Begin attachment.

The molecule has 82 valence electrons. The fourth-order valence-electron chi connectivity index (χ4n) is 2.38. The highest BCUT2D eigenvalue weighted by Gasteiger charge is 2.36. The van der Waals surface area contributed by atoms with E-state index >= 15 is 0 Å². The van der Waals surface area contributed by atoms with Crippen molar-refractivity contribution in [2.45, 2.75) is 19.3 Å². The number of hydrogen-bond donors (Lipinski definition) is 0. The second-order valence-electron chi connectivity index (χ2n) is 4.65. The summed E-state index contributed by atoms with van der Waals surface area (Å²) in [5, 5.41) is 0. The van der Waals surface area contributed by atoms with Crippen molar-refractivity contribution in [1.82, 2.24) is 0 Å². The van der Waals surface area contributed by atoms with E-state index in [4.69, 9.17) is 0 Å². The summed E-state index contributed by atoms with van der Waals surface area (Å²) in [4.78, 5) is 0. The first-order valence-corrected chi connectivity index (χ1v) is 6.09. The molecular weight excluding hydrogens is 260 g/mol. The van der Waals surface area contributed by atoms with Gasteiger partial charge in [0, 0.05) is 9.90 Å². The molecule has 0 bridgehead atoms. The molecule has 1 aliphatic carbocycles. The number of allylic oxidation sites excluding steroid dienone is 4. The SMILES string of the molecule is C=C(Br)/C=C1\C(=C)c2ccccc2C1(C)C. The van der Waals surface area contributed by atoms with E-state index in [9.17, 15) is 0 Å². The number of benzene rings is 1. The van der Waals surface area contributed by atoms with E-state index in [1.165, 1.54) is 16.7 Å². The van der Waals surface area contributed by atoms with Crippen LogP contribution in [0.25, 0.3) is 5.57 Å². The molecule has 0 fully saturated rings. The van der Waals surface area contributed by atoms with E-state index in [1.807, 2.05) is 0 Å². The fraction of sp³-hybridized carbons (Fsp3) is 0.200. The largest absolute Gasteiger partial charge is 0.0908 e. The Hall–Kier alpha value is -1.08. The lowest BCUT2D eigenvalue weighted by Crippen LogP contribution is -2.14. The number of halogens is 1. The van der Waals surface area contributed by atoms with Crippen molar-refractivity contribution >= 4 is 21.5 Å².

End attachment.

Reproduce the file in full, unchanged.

The molecule has 82 valence electrons. The fourth-order valence-electron chi connectivity index (χ4n) is 2.38. The highest BCUT2D eigenvalue weighted by Gasteiger charge is 2.36. The van der Waals surface area contributed by atoms with E-state index >= 15 is 0 Å². The van der Waals surface area contributed by atoms with Crippen molar-refractivity contribution in [2.45, 2.75) is 19.3 Å². The number of hydrogen-bond donors (Lipinski definition) is 0. The second-order valence-electron chi connectivity index (χ2n) is 4.65. The summed E-state index contributed by atoms with van der Waals surface area (Å²) in [5, 5.41) is 0. The van der Waals surface area contributed by atoms with Crippen molar-refractivity contribution in [1.82, 2.24) is 0 Å². The van der Waals surface area contributed by atoms with E-state index in [4.69, 9.17) is 0 Å². The summed E-state index contributed by atoms with van der Waals surface area (Å²) in [4.78, 5) is 0. The first-order valence-corrected chi connectivity index (χ1v) is 6.09. The molecular weight excluding hydrogens is 260 g/mol. The van der Waals surface area contributed by atoms with Gasteiger partial charge in [0, 0.05) is 9.90 Å². The molecule has 0 bridgehead atoms. The molecule has 1 aliphatic carbocycles. The number of allylic oxidation sites excluding steroid dienone is 4. The SMILES string of the molecule is C=C(Br)/C=C1\C(=C)c2ccccc2C1(C)C. The van der Waals surface area contributed by atoms with E-state index in [9.17, 15) is 0 Å². The number of benzene rings is 1. The van der Waals surface area contributed by atoms with E-state index in [1.165, 1.54) is 16.7 Å². The van der Waals surface area contributed by atoms with Crippen LogP contribution in [0.25, 0.3) is 5.57 Å². The molecule has 0 fully saturated rings. The van der Waals surface area contributed by atoms with E-state index in [1.807, 2.05) is 0 Å². The fraction of sp³-hybridized carbons (Fsp3) is 0.200. The largest absolute Gasteiger partial charge is 0.0908 e. The Hall–Kier alpha value is -1.08. The lowest BCUT2D eigenvalue weighted by Crippen LogP contribution is -2.14. The number of halogens is 1. The van der Waals surface area contributed by atoms with Crippen molar-refractivity contribution >= 4 is 21.5 Å².